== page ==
According to MIT News, the tip of the needle is "made of almost 100 percent compressed, freeze-dried insulin, using the same process used to form tablets of medicine". The same capsule can also be adapted to deliver other protein drugs. In 2014, Langer and his colleagues developed a pill with tiny needles that will inject the drug into the stomach lining. The shaft of the needle does not enter the stomach and is biodegradable.
The article adds that a tiny coiled spring held in a ready position by a disk made of sugar, compresses the needle once stomach fluids dissolve the sugar disk. The sugar dissolves when it hits gastric juice, which releases the spring and injects the insulin into the stomach lining.
The stomach wall has no pain receptors, so the patients would not be able to feel the prick of the injection. The cleverest part of the design is the shape of the pill that ensures, no matter which way it lands the needle is always pointing towards the stomach wall.
The researchers hope that their research can lead to an easier way of delivering insulin.
Scientists figured out how to hide a shot inside a pea-sized pill - creating a swallowable gadget, inspired by a tortoise shell, that can inject medicines like insulin from inside the stomach.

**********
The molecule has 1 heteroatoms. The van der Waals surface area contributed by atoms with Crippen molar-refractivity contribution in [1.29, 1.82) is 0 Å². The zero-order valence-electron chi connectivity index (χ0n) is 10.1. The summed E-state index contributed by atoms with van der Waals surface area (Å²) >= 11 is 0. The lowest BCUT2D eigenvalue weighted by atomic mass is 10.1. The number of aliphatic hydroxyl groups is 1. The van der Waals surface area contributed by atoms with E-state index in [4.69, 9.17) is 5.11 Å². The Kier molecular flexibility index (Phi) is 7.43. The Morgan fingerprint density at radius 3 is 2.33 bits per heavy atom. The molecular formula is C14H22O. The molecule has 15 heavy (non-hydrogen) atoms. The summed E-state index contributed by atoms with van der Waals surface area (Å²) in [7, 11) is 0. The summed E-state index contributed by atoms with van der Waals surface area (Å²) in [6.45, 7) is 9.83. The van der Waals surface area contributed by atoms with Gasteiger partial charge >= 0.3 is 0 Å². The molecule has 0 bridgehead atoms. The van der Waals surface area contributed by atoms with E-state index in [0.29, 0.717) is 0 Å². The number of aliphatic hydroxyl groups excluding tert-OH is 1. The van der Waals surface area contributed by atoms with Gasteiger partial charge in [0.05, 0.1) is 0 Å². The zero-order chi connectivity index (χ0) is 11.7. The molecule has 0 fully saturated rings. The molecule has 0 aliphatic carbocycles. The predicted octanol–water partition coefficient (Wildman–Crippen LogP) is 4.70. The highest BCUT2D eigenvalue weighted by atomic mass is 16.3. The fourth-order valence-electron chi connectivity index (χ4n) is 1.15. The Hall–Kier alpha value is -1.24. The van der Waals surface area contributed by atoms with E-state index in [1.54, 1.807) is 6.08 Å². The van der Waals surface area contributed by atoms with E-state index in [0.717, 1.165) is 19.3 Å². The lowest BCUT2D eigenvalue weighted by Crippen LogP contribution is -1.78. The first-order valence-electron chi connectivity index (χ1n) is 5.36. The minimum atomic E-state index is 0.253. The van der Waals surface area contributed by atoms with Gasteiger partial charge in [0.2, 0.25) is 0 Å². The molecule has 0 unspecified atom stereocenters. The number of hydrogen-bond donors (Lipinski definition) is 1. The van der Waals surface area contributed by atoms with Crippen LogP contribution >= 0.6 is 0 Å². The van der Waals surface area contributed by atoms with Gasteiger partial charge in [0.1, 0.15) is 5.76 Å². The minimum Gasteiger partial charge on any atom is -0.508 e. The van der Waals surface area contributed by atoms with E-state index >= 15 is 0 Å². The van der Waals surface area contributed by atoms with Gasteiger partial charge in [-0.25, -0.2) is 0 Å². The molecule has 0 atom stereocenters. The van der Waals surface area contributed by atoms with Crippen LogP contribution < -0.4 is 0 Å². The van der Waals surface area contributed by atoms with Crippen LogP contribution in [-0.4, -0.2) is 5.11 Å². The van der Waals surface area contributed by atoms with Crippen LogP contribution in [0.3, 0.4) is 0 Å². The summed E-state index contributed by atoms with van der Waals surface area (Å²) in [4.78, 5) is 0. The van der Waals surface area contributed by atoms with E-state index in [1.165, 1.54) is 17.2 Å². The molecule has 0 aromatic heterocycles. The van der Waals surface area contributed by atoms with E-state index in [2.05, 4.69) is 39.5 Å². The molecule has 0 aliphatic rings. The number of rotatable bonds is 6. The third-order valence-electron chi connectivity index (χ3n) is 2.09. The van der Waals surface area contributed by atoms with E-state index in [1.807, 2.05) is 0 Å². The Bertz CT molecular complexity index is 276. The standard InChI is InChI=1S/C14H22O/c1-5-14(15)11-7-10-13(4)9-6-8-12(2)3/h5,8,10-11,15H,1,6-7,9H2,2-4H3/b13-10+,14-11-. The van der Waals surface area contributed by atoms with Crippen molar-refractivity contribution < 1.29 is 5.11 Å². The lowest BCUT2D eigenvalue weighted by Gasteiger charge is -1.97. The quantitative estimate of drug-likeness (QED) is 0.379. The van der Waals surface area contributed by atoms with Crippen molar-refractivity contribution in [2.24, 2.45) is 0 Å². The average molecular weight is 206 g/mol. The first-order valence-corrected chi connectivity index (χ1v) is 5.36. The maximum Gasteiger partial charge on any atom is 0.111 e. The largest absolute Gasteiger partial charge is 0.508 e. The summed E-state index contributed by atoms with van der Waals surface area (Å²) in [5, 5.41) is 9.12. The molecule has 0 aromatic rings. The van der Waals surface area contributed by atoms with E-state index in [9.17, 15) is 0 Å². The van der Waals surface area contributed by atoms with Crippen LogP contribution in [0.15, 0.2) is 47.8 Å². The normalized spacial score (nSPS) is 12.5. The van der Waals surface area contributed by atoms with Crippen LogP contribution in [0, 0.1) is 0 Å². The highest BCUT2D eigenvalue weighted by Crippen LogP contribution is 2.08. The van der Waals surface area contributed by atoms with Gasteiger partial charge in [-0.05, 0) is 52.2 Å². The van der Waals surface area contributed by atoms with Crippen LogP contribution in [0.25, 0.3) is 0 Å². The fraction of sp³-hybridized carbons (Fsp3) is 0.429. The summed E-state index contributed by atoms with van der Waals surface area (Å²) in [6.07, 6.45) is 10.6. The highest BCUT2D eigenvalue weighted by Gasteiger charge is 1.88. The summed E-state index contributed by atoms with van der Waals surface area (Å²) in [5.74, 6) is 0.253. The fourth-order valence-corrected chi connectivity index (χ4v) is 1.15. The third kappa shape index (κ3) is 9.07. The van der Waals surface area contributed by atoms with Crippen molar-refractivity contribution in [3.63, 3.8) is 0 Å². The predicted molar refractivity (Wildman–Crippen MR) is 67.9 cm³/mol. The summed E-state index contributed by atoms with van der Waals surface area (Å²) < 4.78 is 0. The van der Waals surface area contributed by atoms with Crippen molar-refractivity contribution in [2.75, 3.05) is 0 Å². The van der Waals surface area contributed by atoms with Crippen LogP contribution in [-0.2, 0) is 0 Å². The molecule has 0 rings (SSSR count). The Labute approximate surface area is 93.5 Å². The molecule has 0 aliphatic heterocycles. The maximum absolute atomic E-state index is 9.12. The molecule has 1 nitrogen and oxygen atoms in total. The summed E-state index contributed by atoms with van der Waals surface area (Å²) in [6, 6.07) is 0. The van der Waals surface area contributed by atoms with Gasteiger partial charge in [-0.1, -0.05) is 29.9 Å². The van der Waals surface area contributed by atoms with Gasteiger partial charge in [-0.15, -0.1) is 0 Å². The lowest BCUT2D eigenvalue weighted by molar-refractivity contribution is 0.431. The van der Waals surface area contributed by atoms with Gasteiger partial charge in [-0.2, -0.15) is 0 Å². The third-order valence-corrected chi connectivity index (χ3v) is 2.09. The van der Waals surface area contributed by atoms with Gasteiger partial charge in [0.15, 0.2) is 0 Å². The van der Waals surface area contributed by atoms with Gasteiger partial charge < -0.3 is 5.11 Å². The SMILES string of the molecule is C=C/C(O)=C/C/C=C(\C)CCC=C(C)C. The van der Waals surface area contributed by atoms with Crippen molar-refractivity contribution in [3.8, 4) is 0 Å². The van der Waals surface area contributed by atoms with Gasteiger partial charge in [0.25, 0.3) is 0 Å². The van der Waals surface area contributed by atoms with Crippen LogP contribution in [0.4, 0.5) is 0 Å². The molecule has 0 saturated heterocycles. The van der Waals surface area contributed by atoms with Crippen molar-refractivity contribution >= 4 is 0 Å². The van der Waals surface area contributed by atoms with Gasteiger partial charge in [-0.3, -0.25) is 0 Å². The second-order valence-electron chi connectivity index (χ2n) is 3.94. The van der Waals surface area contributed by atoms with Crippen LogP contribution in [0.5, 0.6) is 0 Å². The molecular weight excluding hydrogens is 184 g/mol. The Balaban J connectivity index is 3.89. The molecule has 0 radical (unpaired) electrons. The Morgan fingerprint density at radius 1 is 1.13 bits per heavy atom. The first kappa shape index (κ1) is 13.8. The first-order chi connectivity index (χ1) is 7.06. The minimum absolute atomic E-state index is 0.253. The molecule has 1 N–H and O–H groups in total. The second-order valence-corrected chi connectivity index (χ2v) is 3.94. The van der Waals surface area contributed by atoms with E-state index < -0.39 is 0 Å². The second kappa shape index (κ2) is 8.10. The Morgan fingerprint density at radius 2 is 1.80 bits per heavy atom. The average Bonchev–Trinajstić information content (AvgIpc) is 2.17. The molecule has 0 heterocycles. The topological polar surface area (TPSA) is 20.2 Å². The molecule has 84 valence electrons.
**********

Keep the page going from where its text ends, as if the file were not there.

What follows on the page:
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The study, coordinated by the Massachusetts Institute of Technology (MIT) has been carried out so far only with fasting pigs, to which they first administered doses of 0.3 mg and after 5 mg of insulin, a similar amount to which patients with type 2 diabetes are injected. So, they turned to an unlikely animal for inspiration: the leopard tortoise. This tortoise has a dome like shell which is high and allows it to set itself right when it rolls on its back. When your body isn't making insulin correctly, you can take man-made insulin to help control your body blood sugar.
Abramson stated, "What's important is that we have the needle in contact with the tissue when it is injected".
In addition, the oral device, also called SOMA, is capable of self-orienting, thanks to its shape and distribution of its density, so that the micro-needle is injected correctly into the stomach. Traverso is an assistant professor at Brigham and Women's Hospital, Harvard Medical School.
Furthermore, no adverse effects from the capsule was found, which is made from biodegradable polymer and stainless steel components. The team are now working to further optimize the technology and manufacturing of the capsule.
Other authors of the paper include Ester Caffarel-Salvador, Minsoo Khang, David Dellal, David Silverstein, Yuan Gao, Morten Revsgaard Frederiksen, Andreas Vegge, Frantisek Hubalek, Jorrit Water, Anders Friderichsen, Johannes Fels, Rikke Kaae Kirk, Cody Cleveland, Joy Collins, Siddartha Tamang, Alison Hayward, Tomas Landh, Stephen Buckley, Niclas Roxhed, and Ulrik Rahbek.